Ethan Hawke on First Reformed
Since starring in sci-fi comedy Explorers as a teen, Ethan Hawke has been ubiquitous on our screens. Three decades later he gives perhaps his finest performance yet as a priest going through an existential crisis in Paul Schrader's First Reformed
Veteran filmmaker Paul Schrader, still best known as the writer of Taxi Driver, but whose own storied directing career includes fantastic but underappreciated titles like Blue Collar, American Gigolo, Light Sleeper and madcap crime picture Dog Eat Dog, is a true Hollywood survivor. His latest drama, First Reformed, is a stark, austere unraveling of faith and extremism with a centrepiece performance from Ethan Hawke as Ernst Toller, the haunted, ailing, whisky-guzzling pastor of First Reformed church.
Toller is still grieving the loss of his son, who died in combat and whom Toller encouraged to enlist in the military. Chronicling his thoughts in his own personal book of revelations (while quoting the actual Book of Revelations) in a journal he plans to keep for a year, Toller spends the film wrestling with his convictions and the bureaucracy that keeps his church, with a congregation of barely ten, afloat. If that premise sounds at all familiar, the film quickly whisks its viewers down one surprising path after another until the audience arrives at what will surely go down as one of cinema’s most memorable climaxes.
Hawke could not have achieved the longevity he has without consistently delivering weighty performances in roles that have each demanded something different from him. His turn here in First Reformed is nothing short of fascinating; a skilled, masterful performance that all at once requires deep passion and immense restraint. We recently sat down with Hawke to discuss how he prepared for the role and working with Schrader.
This film is so much more about questions rather than answers. How do you begin to prepare for a character or construct a character that’s full of so much uncertainty and doubt?
With a character like this, your life prepares you or you’re never gonna get prepared. In a lot of ways, I felt when I read the script I felt really ready for this part. I was really happy that he sent the script to me because I don’t always feel this way but I felt that I was the right person for this job. One of the opening things in the script talks about the books on Reverend Toller’s desk and they were all books that were really important to me. And I knew like, oh wait, I know this character. I know this guy. In particular, the books of Thomas Merton, which my mother gave me when I was 16. So my life prepared me for this part.
What type of film role grants you more freedom as an actor? You bring a real authenticity and sincerity to romantic dramas and romantic comedies, but you also do a lot more serious roles like this. Do you prefer one over the other or do they simply demand different things of you?
Well, you know, I really like doing different things. I find it really exciting to put yourself in a position where you’re not sure how it’s gonna go. And so, you know, that’s why I directed a documentary, or I wrote a graphic novel, or I directed a play, or act in Shakespeare then do a horror movie. I like to put myself in situations where I’m not sure what to do. Because it helps it stay fresh for me and helps me maintain my curiosity and my joy. I think if all I did was play brutal, self-lacerating characters like Reverend Toller, I think I would get really tired. But I think if all I did was light comedy I’d get really bored as well. There’s something I really enjoy over the period of my career, dancing around inside a lot of different kinds of art. And I think that’s what really brings me pleasure. The perfect scenario for me in a lot of ways is the Before trilogy because they’re both light and serious. I enjoy that tone where it’s both things at the same time.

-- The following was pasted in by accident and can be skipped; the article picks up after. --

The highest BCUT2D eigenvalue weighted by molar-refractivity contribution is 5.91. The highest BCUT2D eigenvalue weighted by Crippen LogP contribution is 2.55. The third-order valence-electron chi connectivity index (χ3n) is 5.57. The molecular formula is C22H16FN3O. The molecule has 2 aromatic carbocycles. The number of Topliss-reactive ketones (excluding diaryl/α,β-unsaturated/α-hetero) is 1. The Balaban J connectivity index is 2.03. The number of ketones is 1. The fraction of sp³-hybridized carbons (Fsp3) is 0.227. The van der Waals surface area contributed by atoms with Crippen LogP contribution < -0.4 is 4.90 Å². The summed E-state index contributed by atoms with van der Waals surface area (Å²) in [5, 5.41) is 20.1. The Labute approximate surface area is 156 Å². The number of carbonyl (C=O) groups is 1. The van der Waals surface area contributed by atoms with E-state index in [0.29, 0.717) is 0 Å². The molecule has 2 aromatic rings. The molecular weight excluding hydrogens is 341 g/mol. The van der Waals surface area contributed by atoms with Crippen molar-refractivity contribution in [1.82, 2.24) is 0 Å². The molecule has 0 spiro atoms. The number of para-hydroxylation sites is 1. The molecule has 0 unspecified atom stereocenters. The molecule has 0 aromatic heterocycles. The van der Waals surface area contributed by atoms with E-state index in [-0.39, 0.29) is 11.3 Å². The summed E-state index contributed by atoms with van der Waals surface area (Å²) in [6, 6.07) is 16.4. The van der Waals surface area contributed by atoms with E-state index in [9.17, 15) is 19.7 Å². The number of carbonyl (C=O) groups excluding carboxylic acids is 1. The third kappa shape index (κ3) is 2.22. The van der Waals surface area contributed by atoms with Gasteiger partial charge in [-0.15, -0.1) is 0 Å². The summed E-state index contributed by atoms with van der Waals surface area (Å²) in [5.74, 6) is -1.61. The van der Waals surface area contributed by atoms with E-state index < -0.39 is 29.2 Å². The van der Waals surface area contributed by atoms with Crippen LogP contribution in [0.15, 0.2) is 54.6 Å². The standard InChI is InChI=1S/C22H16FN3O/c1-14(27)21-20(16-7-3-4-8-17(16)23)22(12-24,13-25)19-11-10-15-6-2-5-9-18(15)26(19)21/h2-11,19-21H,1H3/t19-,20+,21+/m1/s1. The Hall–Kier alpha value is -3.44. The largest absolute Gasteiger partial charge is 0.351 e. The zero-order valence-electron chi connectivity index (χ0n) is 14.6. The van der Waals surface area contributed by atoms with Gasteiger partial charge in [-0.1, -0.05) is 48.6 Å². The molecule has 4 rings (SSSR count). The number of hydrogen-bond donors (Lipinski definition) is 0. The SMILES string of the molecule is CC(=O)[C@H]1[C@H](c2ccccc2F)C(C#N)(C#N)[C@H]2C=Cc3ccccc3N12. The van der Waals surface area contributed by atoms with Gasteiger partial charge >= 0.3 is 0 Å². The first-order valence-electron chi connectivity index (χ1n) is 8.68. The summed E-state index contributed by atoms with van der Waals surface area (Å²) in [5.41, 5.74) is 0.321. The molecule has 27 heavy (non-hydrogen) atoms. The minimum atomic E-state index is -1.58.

Can you talk a little bit about how you prepared for First Reformed's final sequence and what physical and emotional challenges that presented for you while filming?
Well, Paul Schrader has a great expression he would say when I would ask him about the end of the movie. He’d say: “A great film starts as you’re walking out of the theater.” And that the importance of the ending is kind of to ring a bell and to have that bell vibrate in the audience for as long as possible depending on how well you ring the bell. So a good movie all works up to that final moment. So we put a tremendous amount of thought into it.
For me, the whole movie is on this razor’s edge of hope and despair and how those two sides of the same coin interact with each other. I don’t know what to say about it without giving it away, the ending, but one of the joys of working on the movie was working with somebody who so clearly had something they wanted to say and express, and that ending is a big part of what he’s trying to express with the movie.
You know, the last thing I’ll say about it is that it really poses the question, an unanswerable question, and I really like that. So many movies try to dictate to you what you’re supposed to say or what you’re supposed to think, and Paul – [doing] what a lot of great writers do – is giving voice to a question that is on the tip of all our tongues.
Paul Schrader doesn't strike us as the most playful guy in the world. Do you have something fun or light to share about working with him?
The lightest thing I have to say about Paul Schrader is that the answer to that question is a resounding NO [laughs]. I’ll tell you one thing, the other day we were backstage – we were doing a Q&A for the movie – and Paul has a detached retina that’s hurting him a lot. And the funniest thing he said was, "Well, the good Lord gave me one more good movie and took back his eye!"
First Reformed is released by Picturehouse on 13 Jul